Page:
Pittsburgh Pirates Opening Day Roster Limbo: Robert Stephenson

Pittsburgh Pirates v Cincinnati Reds
Pittsburgh Pirates v Cincinnati Reds / Dylan Buell/GettyImages

After pitching well for the Pittsburgh Pirates last September, Robert Stephenson has put himself in a position to battle for an Opening Day bullpen spot

Robert Stephenson is one of the Pittsburgh Pirates’ handful of bullpen options who are out of minor league options. Stephenson, acquired from the Colorado Rockies during the final month of the 2022 campaign, seems like a guy who could find himself in roster limbo. However, he’s a reliever the Pirates should have on the Opening Day roster.

Now I get what you’re first thinking. You look at the back of his baseball card and think, why should the Pirates even give this a second thought to DFA him? In 58 innings, Stephenson had a 5.43 ERA, 4.23 FIP, and 1.33 WHIP. He allowed home runs at a 1.55-per-9 pace, and while he had a strong 5.7% walk rate, his strikeout rate was below average at 22.3%. Career wise, he has an ERA of nearly 5.00 at 4.90 and a similar FIP at 4.82.

However, what those numbers do not show are the major adjustments Stephenson made with the Pirates. Stephenson’s fastball gave him a ton of issues last season. Opponents clobbered the pitch, owning a .386 average, a .658 slugging percentage, and a .459 wOBA against it. For reference, Aaron Judge had a .686 slugging percentage and .458 wOBA last year. However, while opponents hit like Judge in his record-breaking season against Stephenson’s four-seamer, they couldn’t hit his slider. When Stephenson threw his slider, opponents had just a .170 average, .357 slugging percentage, and .264 wOBA. That’s more akin to Martin Maldonado, who had a .352 slugging percentage and .264 wOBA.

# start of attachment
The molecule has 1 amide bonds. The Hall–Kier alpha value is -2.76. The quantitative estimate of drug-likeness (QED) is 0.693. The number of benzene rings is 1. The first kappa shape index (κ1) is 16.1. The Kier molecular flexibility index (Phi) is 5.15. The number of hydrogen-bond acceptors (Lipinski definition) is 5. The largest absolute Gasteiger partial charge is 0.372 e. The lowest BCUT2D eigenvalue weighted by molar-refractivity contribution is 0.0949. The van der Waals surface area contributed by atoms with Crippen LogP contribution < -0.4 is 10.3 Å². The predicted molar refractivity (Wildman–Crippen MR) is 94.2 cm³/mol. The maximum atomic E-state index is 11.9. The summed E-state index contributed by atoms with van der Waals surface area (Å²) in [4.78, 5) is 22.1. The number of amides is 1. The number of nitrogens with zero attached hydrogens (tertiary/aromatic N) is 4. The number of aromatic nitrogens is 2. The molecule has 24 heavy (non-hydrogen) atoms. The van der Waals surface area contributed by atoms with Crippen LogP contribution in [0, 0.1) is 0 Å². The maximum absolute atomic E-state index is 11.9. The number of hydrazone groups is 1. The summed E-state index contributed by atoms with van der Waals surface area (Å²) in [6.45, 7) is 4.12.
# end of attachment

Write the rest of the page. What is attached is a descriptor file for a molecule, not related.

Stephenson started pitching to his strengths with the Pittsburgh Pirates. The reliever used his slider nearly 70% of the time (69.4%), while his fastball usage rate clocked in at just 28.2% while wearing black and gold. That’s a stark contrast to when he was in Colorado, using his fastball 53.6% of the time and his slider 45% of the time. It’s no surprise that Stephenson performed much better with the Pirates. In his final 13.1 innings of the season, Stephenson had a 3.38 ERA, 2.81 FIP, and 0.83 WHIP. He struck out 18 batters while only one reached via free pass.

The Pirate bullpen is mostly unproven and young, with many arms like Yerry De Los Santos, Colin Holderman, Dauri Moreta, and Jose Hernandez. Stephenson is the best among the Pirate relievers who are out of options. Duane Underwood Jr. has not shown any consistency in high-leverage situations, and Chase De Jong is only good for low-leverage and long relief. Stephenson deserves a roster spot over both of them, and possibly even a few players with options remaining like Moreta and Yohan Ramirez.

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The Pirates should have Stephenson on the 26-man roster entering the 2023 campaign. The adjustments he made with the Pirates make him an interesting reliever, and he could continue to show the impact of those changes next season. Sure, it might be a small sample size to go off of, but it’s clear that Stephenson started to pitch to his strengths and got better results because of it.